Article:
"If I would have made a bet I would have lost", Walters told reporters as he left court.
He praised his client, saying the Kentucky-born sports gambler had built a sprawling business of auto dealerships, vehicle rental agencies and golf courses worth hundreds of millions of dollars and routinely made multimillion-dollar bets in the stock market.
"To say I was surprised would be the biggest understatement of my life". "Frankly, I am in total shock". Bloomberg News reported the ruling in the case that involved Phil Mickelson as a "relief defendant", although the five-time major champ never made an appearance in court.
"Today Billy Walters lost his bet that he could cheat the securities markets on a massive scale and get away with it scot-free", Manhattan Acting U.S. Attorney Joon Kim said.
Walters was placed under house arrest until his sentencing, which is scheduled for July 14.
His lawyer, Barry Berke, promised an appeal.More news: Klopp wants Liverpool to be more like Chelsea
Prosecutors described an old-fashioned insider-trading scheme: Davis would tip Walters, Walters would trade on it, and Davis would either make a profit or avoid a loss.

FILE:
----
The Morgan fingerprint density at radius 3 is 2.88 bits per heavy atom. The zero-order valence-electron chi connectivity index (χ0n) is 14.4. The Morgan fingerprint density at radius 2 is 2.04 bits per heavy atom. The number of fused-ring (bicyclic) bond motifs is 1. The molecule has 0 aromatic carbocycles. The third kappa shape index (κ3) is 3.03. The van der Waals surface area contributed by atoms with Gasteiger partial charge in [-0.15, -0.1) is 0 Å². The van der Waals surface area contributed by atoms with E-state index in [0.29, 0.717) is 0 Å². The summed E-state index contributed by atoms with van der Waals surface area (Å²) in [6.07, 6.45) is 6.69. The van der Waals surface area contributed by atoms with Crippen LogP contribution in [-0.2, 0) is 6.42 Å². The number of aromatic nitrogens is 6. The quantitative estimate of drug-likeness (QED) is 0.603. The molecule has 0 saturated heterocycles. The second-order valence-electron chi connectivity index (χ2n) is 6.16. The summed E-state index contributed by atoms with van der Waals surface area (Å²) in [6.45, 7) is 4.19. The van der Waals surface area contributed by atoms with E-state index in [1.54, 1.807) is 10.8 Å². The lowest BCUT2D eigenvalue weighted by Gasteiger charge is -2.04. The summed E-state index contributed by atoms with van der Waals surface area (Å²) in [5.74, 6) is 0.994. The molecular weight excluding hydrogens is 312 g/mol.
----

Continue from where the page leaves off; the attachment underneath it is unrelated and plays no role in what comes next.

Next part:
Walters, 70, has built a sprawling business of auto dealerships, vehicle rental agencies and golf courses worth hundreds of millions of dollars. "As a unanimous jury swiftly found, Walters received inside information about Dean Foods for years - directly from one of its board members - and illegally traded on it, netting over $43 million". Davis, who was Walters's friend, business partner and golfing pal of more than 20 years, was the government's star witness.
Walters's lawyers, in turn, alleged that Davis repeatedly lied on the stand to save his own skin. Davis, 68, has pleaded guilty to insider trading charges and was cooperating in the hopes of leniency at sentencing. Mickelson paid back the money he made off the trades.
Asked what evidence led to the guilty verdict, one juror replied, "Everything that was in front of us".
The case is U.S. v. Davis et al, U.S. District Court, Southern District of New York, No. 16-cr-00338. But the Securities and Exchange Commission accused Mickelson in a civil lawsuit of making almost $1 million in the stock trade.